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HEY NEW JERSEY—FINALLY COMING TO YOUR SENSES? LAWMAKERS LOOKING INTO THAT CRAZY “JERSEY LEFT” (1464 hits)

NEW YORK TIMES, February 5, 2013 -- It is the peculiar fate of the New Jersey driver, as indelible as a shoreside weekend or a Bruce Springsteen composition, if less easily romanticized.

For when the denizens of Mr. Springsteen’s “Born to Run” take their hemi-powered drones for a scream down the boulevard, one detail is perhaps omitted: If ever those renegade drivers resolved to make a left turn, they probably suffered the indignity of taking a right-hand loop first.

The loop is called a jughandle, a traffic formation that looks as it sounds: the driver has to turn right in order to turn left.

While other states have been known to use jughandles, none seems to have matched New Jersey in volume or reputation.

After more than a half-century, though, the jughandle — so intertwined with the Garden State that it is also called a “Jersey left” — faces a threat. On Monday, a proposal to ban future jughandles cleared the State Senate’s transportation committee, allowing for a full vote and prompting a zealous debate over the state’s signature driving quirk.

“I’m from New Jersey for 60 years,” said Daniel Gaskill, who operates the Princeton Driving School. “Jughandles are part of our culture.”

Officials said construction of the state’s hundreds of jughandles dated to the 1940s and grew as part of an effort to keep traffic clusters off main drags. But like the state’s many traffic circles, the jughandle has become a polarizing force.

The bill’s author, State Senator James Holzapfel of Toms River, described the minutes-long wait at a jughandle as “my personal hell.” Since 2003, when Mr. Holzapfel was an assemblyman, he has introduced a jughandle bill every two years. Monday was the first time his plan passed in a committee. “I’ve sat through three, four changes of the light before I could even get over the highway,” he said. “You sit there and say, ‘There’s got to be a better way.’ ”

Officials with the State Transportation Department are not so sure, suggesting that the alternatives — dedicated turn lanes or mixed-use lanes — leave drivers vulnerable to backups in active travel lanes, including high-speed lanes.

“We, as a department, have found that the jughandle design does serve a purpose,” said Tim Greeley, a department spokesman.

A spokesman for Gov. Chris Christie did not respond to a message seeking the governor’s position on jughandles.

Some residents have said the greatest shortcoming of the state’s turning policy is its inconsistency. Some stretches include traditional left turns and jughandles in proximity, leaving a left-leaning driver to guess which lane to enter. Mr. Holzapfel noted that roads by the state’s resort towns were particularly problematic to visitors unfamiliar with the convention.

“They go to the intersection, stop, then try to make a left across a three-lane road,” he said.

Mr. Holzapfel said that intersections once plagued with accidents and backups, including some on Routes 1 and 17, had been remedied in recent years with the use of overpasses and other designs that eliminated the need for jughandles. He estimated that jughandles had caused thousands of accidents. (If passed, the bill would affect the future construction of jughandles, not those that are already in place.)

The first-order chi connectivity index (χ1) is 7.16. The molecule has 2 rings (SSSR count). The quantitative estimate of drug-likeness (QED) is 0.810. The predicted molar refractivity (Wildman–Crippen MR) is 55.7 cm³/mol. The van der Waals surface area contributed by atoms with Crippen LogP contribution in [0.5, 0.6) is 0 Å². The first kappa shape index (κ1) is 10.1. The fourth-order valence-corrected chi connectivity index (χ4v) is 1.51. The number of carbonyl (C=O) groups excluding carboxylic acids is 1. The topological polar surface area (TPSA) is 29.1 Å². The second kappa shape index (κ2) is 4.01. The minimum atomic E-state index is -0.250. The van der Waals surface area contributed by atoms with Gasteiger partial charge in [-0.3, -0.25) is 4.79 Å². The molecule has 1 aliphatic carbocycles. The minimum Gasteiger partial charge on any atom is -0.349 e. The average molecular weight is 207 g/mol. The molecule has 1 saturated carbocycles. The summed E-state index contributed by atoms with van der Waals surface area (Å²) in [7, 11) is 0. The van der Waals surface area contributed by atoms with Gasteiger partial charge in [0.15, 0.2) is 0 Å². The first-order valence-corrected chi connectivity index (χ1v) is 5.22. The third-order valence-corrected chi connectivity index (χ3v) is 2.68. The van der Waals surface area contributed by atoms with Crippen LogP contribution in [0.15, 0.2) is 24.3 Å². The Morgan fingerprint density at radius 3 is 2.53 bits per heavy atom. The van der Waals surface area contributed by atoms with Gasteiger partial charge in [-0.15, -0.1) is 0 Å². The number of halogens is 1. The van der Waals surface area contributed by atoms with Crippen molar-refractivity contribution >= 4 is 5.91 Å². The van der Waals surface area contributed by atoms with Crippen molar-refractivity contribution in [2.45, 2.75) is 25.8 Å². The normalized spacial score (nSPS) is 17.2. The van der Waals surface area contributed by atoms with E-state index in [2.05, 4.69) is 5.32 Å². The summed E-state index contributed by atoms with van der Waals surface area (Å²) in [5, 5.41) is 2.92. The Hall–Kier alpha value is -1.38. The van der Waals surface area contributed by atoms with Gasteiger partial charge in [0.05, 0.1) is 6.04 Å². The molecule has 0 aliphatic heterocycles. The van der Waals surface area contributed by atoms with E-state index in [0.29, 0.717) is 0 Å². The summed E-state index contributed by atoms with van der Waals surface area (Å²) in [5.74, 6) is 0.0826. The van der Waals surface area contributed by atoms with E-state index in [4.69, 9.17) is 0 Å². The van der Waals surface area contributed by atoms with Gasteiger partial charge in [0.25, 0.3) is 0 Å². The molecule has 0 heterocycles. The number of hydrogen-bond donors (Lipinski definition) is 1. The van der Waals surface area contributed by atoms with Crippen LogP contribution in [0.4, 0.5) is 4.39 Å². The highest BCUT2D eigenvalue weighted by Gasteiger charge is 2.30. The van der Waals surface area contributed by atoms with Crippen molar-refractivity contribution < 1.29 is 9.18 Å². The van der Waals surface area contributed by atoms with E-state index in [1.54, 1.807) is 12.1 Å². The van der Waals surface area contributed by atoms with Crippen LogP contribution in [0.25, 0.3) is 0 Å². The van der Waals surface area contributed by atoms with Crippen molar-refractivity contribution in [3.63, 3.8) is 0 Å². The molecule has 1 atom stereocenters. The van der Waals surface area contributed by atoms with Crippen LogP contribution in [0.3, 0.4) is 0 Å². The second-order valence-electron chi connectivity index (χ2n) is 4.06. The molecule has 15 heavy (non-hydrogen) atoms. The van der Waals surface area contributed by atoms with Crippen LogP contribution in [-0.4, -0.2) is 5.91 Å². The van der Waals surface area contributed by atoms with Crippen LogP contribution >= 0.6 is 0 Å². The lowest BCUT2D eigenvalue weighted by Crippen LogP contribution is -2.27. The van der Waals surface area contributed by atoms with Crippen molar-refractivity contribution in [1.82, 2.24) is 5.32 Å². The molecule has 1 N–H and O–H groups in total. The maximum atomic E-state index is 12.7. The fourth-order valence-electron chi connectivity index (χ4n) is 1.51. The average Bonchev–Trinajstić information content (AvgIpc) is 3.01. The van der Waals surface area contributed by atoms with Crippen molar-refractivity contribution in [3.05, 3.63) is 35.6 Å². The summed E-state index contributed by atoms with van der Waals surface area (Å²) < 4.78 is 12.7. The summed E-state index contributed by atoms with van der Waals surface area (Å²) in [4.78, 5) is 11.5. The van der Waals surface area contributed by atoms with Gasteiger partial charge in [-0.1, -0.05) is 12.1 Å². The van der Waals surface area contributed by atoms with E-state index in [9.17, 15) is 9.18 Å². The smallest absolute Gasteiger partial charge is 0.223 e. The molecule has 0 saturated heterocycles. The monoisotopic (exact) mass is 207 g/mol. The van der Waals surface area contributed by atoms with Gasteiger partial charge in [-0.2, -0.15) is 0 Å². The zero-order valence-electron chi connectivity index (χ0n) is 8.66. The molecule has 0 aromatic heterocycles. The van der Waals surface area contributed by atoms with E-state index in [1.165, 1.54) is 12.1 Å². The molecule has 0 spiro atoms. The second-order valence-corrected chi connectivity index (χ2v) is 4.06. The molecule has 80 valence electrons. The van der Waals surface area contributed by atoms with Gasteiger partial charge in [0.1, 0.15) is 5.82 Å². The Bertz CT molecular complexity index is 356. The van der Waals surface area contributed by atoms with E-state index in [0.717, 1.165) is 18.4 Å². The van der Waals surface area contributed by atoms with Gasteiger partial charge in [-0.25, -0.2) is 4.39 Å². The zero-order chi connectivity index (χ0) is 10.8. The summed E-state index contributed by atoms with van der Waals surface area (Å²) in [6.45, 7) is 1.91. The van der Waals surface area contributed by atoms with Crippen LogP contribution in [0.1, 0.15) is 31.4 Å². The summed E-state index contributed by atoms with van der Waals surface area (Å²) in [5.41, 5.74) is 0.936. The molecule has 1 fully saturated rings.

Maria Prato, 31, who moved from Oklahoma City to North Hanover, N.J., in 2007, said it took her about two weeks to figure out how to make a left turn. “I was like: ‘What is wrong with these people? They don’t need to make left-hand turns?’ ” she recalled. “Eventually one of the locals cued us in.”

But perhaps no New Jerseyan has weighed the jughandle’s merits as thoroughly as Jason Didner, 42, a singer and songwriter. Years before he took a job with a highway construction company, he wrote a tune about his driving experience for “Car Talk” on National Public Radio.

“My experience,” he said in a phone interview on Monday, “was seeing a diner on the left-hand lane, and you can’t get there for another 10 minutes.”

And with that, Mr. Didner offered his entry, “You Can’t Get There From Here in Jersey,” and its chorus:

“You can’t get there from here in Jersey/ You’re always on the wrong side of the road/ You can’t get there from here in Jersey/ I’ve got a case of jughandle turnaround overload.”


Posted By: Richard Kigel
Tuesday, February 5th 2013 at 12:43PM
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Tuesday, February 5th 2013 at 12:44PM
Richard Kigel
“Jughandles are part of our culture.”

Now that's funny! They have those things in Michigan too, what a pain.
Tuesday, February 5th 2013 at 1:02PM
Steve Williams
Right, Steve...anyone who drives in Jersey knows what a pain they are.


Tuesday, February 5th 2013 at 2:56PM
Richard Kigel
Richard so nice to see your picture and blogs appear.... Your blogs are so enlightning and refreshing!!


Tuesday, February 5th 2013 at 5:26PM
Cynthia Merrill Artis
I say put in those beautiful round-a-bouts!

http://en.wikipedia.org/wiki/Roundabout


Wednesday, February 6th 2013 at 2:26AM
Jen Fad
thank you, Cynthia!!!

I always try to stick by the mantra of Irma Robinson: EDUCATE!!! EDUCATE!!! EDUCATE!!!


Wednesday, February 6th 2013 at 10:44AM
Richard Kigel
Jen--Oh man...I am sure you have to drive along those roads all the time...Route 1 and 9 is a killer. You know you have to make a left turn and keep trying to see how you can do it...and then you see your left turn sign pointing to the right--and you go...WTF"???

It's crazy!!!


But that's Jersey for you!!
Wednesday, February 6th 2013 at 10:46AM
Richard Kigel
Oh you folk in NY just need to stay out of Jersey is all! We Jersians understand our roads
Saturday, February 9th 2013 at 9:58AM
Jen Fad
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